Named after the French mathematician Évariste Galois, a "Galois" LFSR, or an LFSR in Galois configuration, is an alternate structure that can generate the sameFact|date=August 2008 output sequences as a conventional LFSR. In the Galois configuration, when the system is clocked, bits that are not taps are shifted as normal to the next flip-flop. The taps, on the other hand, are XOR'd with the new output, which also becomes the new input. These won't be shifted in until the next clock cycle.

To generate the same output sequence, the order of the taps is the "counterpart" (see above) of the order for the conventional LFSR, otherwise the sequence will be in reverse. Note that the internal state of the LFSR is not necessarily the same. The Galois register shown has the same output as the Fibonnacci register in the first section.

* Galois LFSRs do not concatenate every tap to produce the new input (the XOR'ing is done within the LFSR and no XOR gates are run in serial, therefore the propagation times are reduced to that of one XOR rather than a whole chain), thus it is possible for each tap to be computed in parallel, increasing the speed of execution.
* In a software implementation of an LFSR, the Galois form is more efficient as the XOR operations can be implemented a word at a time: only the output bit must be examined individually.

Below is a code example of a 32-bit maximal period Galois LFSR that is valid in C and C++, (assuming that unsigned int has 32 bit precision): unsigned int lfsr = 1; unsigned int period = 0; do { lfsr = (lfsr >> 1) ^ (-(lfsr & 1u) & 0xd0000001u); /* taps 32 31 29 1 */ ++period; } while(lfsr != 1u);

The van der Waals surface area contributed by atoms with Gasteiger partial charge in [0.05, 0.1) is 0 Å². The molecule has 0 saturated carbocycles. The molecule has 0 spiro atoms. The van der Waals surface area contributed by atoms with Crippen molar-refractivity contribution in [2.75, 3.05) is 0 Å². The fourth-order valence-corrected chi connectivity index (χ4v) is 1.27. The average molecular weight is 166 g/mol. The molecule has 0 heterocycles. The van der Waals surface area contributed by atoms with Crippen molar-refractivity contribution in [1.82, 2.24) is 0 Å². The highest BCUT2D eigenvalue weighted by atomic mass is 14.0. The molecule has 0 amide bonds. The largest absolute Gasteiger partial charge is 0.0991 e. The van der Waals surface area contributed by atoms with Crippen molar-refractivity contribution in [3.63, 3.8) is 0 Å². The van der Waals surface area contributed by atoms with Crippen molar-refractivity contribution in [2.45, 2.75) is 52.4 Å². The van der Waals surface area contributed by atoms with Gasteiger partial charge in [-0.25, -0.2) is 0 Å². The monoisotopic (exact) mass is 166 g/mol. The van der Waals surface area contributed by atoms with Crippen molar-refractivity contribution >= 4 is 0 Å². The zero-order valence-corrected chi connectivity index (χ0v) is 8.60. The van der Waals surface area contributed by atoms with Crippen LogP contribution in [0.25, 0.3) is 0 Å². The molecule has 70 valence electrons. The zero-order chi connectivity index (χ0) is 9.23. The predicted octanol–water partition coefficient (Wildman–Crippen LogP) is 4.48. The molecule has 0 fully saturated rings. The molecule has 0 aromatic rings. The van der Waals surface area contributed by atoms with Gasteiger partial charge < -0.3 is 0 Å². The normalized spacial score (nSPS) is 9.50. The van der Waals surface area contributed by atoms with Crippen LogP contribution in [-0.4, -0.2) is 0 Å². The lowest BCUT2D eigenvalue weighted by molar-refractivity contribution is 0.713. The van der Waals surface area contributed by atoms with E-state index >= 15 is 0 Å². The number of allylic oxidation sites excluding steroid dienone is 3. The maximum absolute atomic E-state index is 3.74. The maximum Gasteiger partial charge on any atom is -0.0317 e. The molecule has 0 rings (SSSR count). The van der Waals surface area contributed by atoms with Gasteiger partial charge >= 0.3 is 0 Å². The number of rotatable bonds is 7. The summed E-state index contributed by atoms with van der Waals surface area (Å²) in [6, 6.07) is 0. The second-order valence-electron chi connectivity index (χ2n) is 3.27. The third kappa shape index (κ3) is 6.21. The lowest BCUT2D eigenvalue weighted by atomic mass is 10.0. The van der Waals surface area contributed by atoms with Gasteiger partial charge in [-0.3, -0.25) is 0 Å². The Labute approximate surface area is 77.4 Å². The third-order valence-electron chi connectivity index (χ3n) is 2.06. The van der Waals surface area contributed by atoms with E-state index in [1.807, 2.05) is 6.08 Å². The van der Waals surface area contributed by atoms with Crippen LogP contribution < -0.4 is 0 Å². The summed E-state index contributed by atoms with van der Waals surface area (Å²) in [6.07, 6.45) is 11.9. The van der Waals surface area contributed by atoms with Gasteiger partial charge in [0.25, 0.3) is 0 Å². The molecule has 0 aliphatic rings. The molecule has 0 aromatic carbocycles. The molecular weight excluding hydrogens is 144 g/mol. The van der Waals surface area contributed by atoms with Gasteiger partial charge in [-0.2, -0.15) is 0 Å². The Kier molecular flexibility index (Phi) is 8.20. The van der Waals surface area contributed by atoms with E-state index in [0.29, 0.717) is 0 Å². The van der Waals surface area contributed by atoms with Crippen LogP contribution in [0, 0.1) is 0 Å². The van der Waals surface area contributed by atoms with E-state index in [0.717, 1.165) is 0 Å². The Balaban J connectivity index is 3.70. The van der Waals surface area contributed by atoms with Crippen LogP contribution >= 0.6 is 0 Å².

And here is the code for the 16 bit example in the figure.

unsigned short lfsr = 0xACE1u; unsigned int period = 0; do { lfsr = (lfsr >> 1) ^ (-(short)(lfsr & 1u) & 0xB400u); ++period; } while(lfsr != 0xACE1u);

ome Polynomials for Maximal LFSRs

Output-stream properties

* Ones and zeroes occur in 'runs'. The output stream 0110100, for example consists of five runs of lengths 1,2,1,1,2, in order. In one period of a maximal LFSR, 2^{n-1} runs occur (for example, a six bit LFSR will have 32 runs). Exactly 1/2 of these runs will be one bit long, 1/4 will be two bits long, up to a single run of zeroes n-1 bits long, and a single run of ones n bits long. This same property is statistically expected in a truly random sequence.
* LFSR output streams are deterministic. If you know the present state, you can predict the next state. This is not possible with truly random events such as nuclear decay.
* The output stream is reversible; an LFSR with mirrored tap sequence will cycle through the states in reverse order.


LFSRs can be implemented in hardware, and this makes them useful in applications that require very fast generation of a pseudo-random sequence, such as direct-sequence spread spectrum radio.

The Global Positioning System uses an LFSR to rapidly transmit a sequence that indicates high-precision relative time offsets.The Nintendo Entertainment System video game console also has an LFSR as part of its sound system. ( [] )

Uses as counters

The repeating sequence of states of an LFSR allows it to be used as a divider, or as a counter when a non-binary sequence is acceptable as is often the case where computer index or framing locations need to be machine-readable. LFSR counters have simpler feedback logic than natural binary counters or Gray code counters, and therefore can operate at higher clock rates. However it is necessary to ensure that the LFSR never enters an all-zeros state, for example by presetting it at start-up to any other state in the sequence.The table of primitive polynomials shows how LFSR's can be arranged in Fibonacci or Galois form to give maximal periods. One can obtain any other period by adding to an LFSR that has a longer period some logic that shortens the sequence by skipping some state(s), e.g. as tabulated in [] .